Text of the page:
|Bid||0.1850 x 0|
|Ask||0.1850 x 0|
|Day's Range||0.1750 - 0.1900|
|52 Week Range||0.1200 - 0.2700|
|Beta (5Y Monthly)||0.10|
|PE Ratio (TTM)||N/A|
|Forward Dividend & Yield||N/A (N/A)|
|1y Target Est||0.49|
The Senate's Energy and Natural Resources Committee held a hearing on the American Mineral Security Act, which would help streamline regulation and permitting requirements for the development of mines for lithium, graphite and other EV minerals. The pending legislation would require a tally of metal reserves in the United States and seek to streamline permitting for the EV sector, an area where China already leads by a wide margin. The bipartisan legislation, which seeks in part to codify a late 2017 executive order on U.S. mineral development by President Donald Trump, was sponsored by U.S. senators Lisa Murkowski, Joe Manchin and others.
A U.S. senator plans to introduce legislation on Thursday to streamline regulation and permitting requirements for the development of mines for lithium, graphite and other electric-vehicle supply chain minerals, part of a plan to offset China's dominance in the space. While Tesla Inc, Volkswagen AG and other electric-focused automakers and battery manufacturers are expanding in the United States, they are reliant on mineral imports without a major push to develop more domestic mines and processing facilities. U.S. Senator Lisa Murkowski, the Alaska Republican who is chair of the Senate's Energy and Natural Resources Committee, told Reuters she will introduce the Minerals Security Act alongside Senator Joe Manchin, a West Virginia Democrat.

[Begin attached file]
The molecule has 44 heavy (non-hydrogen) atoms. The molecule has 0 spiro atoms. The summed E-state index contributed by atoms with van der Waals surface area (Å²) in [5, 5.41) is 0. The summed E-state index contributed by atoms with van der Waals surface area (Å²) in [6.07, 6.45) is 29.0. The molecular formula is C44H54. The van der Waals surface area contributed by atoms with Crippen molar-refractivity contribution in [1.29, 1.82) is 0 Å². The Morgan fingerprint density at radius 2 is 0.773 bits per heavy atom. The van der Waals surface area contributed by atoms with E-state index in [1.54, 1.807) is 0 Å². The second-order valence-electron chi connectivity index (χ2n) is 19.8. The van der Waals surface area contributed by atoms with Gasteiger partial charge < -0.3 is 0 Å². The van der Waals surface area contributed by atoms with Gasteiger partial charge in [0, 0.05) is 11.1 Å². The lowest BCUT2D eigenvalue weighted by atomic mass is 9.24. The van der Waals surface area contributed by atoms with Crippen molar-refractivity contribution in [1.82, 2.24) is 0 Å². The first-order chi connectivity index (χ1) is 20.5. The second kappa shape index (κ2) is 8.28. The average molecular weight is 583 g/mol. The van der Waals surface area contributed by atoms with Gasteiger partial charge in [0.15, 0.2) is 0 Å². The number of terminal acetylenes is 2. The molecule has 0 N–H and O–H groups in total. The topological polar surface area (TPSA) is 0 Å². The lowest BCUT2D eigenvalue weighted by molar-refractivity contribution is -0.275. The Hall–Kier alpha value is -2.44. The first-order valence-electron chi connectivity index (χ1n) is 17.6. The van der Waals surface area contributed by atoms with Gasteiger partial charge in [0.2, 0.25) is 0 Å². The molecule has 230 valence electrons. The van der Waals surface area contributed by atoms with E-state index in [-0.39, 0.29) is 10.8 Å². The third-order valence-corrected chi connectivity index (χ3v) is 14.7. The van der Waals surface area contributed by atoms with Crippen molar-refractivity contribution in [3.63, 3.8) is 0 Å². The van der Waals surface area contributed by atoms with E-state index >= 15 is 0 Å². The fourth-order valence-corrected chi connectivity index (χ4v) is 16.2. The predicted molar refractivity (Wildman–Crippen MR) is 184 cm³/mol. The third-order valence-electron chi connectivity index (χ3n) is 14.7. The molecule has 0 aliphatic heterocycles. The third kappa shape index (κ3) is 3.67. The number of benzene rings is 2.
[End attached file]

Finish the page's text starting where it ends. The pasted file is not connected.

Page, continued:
While some investors are already well versed in financial metrics (hat tip), this article is for those who would like to learn about Return On Equity (ROE) and why it is important. To keep the lesson grounded in practicality, we'l...
While Volkswagen AG, Tesla Inc and other electric-focused automakers and battery manufacturers are expanding in the United States and investing billions in the new technology, they are reliant on mineral imports without a major push to develop more domestic mines and processing facilities. China already dominates the electric vehicle supply chain. It produces nearly two-thirds of the world's lithium-ion batteries - compared to 5 percent for the United States - and controls most of the world's lithium processing facilities, according to data from Benchmark Minerals Intelligence, which tracks prices for lithium and other commodities and is organizing the Washington, D.C., event.